My younger brother Munia finished the energy institute in Ivanovo. It was easier for a Jew to enter a higher educational institution in Russia than in Chernovtsy. Upon graduation Munia became chief of the laboratory at the scientific research institute in Slaviansk, Donetsk region. Later he moved to Kramatorsk. He had a lovely apartment in the center of town, a nice country house, and a car. People in town knew and respected him. His daughter moved to Israel four years ago and he followed her some time later. My brother lives near Tel Aviv, but I think he regrets having moved. . He went there for the sake of his daughter, but they live separately, although they do see each other often. He often calls me and I understand he misses his homeland.

I'm the only one to have married a non-Jewish woman. My wife Tamara Testlina was born in 1932. She studied at the Medical Institute in Chernovtsy and we met there. We went on our job assignments upon graduation and got married in Donetsk in 1958. Later we returned to Chernovtsy. My wife's parents were schoolteachers. Her father was a teacher of physics and mathematics and her mother was a teacher of the Russian and Ukrainian languages. I can't say that they were particularly amused that their daughter married a Jewish man, but they accepted me. Tamara and I lived separately from her parents. Tamara's relatives had a different attitude towards our marriage. I felt comfortable and at home with some of them and awkward with others. My parents accepted our marriage. Tamara became their favorite daughter-in-law.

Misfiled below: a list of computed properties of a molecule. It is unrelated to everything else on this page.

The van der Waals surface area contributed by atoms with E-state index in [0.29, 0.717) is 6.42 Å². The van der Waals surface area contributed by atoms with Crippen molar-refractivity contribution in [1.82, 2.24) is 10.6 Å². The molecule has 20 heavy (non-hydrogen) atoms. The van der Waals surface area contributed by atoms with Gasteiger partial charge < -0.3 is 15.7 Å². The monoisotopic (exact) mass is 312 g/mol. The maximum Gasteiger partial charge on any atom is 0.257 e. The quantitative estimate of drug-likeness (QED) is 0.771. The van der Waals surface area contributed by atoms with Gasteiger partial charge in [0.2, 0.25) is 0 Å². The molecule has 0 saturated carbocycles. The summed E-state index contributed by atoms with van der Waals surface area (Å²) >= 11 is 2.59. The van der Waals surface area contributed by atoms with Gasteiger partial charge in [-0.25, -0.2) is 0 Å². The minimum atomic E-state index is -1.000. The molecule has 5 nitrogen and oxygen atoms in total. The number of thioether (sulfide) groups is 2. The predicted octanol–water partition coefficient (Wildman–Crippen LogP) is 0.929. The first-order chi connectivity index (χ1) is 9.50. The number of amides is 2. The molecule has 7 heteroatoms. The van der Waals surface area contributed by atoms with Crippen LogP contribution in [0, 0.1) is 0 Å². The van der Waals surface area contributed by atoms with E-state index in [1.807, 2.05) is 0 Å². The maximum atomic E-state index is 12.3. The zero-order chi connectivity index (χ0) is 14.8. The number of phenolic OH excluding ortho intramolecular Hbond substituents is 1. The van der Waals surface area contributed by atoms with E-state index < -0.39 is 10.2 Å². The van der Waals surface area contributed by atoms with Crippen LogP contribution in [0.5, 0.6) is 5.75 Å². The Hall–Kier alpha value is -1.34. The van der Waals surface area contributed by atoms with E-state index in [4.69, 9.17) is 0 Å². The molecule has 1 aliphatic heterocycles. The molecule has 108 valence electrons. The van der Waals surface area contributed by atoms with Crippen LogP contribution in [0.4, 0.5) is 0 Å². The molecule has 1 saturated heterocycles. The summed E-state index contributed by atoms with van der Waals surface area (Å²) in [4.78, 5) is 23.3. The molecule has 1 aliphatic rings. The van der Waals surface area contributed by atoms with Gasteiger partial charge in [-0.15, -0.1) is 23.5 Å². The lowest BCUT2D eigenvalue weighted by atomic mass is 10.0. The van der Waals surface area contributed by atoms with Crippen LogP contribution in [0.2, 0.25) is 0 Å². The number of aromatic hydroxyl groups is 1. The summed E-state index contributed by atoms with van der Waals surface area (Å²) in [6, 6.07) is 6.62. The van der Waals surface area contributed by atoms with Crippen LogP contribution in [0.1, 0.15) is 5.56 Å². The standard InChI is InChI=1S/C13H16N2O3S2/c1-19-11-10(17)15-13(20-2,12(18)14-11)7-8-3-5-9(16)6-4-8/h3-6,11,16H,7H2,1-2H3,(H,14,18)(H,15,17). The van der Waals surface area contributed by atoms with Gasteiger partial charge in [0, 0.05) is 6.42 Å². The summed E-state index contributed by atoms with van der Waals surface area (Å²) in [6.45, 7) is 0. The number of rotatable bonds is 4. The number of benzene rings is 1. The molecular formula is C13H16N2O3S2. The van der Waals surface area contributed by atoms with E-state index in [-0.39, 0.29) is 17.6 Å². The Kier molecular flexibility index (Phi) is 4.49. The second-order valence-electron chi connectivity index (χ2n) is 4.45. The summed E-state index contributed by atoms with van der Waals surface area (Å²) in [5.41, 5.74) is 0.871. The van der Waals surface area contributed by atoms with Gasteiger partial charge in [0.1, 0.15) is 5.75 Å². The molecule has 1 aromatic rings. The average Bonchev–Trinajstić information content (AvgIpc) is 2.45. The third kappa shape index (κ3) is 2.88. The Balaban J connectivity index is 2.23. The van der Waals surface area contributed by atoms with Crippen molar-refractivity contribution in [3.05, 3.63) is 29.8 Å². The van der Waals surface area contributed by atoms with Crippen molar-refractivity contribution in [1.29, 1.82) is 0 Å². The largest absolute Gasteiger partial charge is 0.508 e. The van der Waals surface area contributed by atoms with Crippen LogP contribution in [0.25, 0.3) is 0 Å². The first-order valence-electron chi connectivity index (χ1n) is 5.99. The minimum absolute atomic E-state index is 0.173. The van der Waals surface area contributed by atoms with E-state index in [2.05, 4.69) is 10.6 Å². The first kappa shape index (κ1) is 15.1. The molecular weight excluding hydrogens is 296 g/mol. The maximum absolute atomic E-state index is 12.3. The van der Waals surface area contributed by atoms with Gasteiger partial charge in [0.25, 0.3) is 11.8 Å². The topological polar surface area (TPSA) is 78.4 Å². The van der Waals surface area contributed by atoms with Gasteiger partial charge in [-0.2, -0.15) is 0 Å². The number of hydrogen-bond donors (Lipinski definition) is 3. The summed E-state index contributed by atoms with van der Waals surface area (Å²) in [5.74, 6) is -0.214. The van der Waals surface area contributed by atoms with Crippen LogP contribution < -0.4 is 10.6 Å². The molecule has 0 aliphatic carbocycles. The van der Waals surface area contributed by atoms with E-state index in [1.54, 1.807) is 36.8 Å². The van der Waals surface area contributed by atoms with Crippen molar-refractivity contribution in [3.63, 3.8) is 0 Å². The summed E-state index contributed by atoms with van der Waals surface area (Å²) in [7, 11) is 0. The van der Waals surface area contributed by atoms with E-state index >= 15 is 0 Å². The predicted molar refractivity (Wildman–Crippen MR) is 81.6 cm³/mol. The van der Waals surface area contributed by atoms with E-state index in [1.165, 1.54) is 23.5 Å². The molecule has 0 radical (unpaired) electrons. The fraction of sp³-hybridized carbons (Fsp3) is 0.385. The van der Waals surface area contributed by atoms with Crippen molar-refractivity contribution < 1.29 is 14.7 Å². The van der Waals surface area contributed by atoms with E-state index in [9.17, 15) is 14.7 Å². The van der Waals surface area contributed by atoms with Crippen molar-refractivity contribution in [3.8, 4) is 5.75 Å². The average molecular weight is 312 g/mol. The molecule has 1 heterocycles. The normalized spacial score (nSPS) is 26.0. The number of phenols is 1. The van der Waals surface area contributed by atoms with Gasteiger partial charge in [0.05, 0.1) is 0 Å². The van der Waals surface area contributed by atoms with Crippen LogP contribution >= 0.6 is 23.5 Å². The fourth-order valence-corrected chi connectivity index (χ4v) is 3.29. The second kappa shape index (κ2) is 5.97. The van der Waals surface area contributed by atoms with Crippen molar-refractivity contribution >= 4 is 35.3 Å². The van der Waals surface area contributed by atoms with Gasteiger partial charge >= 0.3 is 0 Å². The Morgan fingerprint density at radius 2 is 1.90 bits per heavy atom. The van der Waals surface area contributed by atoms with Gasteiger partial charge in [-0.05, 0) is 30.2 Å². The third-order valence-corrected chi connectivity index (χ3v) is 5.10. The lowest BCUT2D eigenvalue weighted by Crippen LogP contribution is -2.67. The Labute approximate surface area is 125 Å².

Our older son Victor was born in Donetsk in 1958. Our younger son Evgeniy was born in Chernovtsy in 1961. Victor left home at 17 when he entered the Military Engineering College of the Underwater Fleet in Leningrad. Upon graduation he was sent to the Northern Fleet where he became commander of division. Victor is a military sailor. He is a very intelligent man and he made a good career. He is Laureate of the State Award. He served in the Navy for 21 years and was transferred to the headquarters in Moscow. He, his wife and two sons live in Moscow. His older son studies at the medical institute and his younger son at the military college.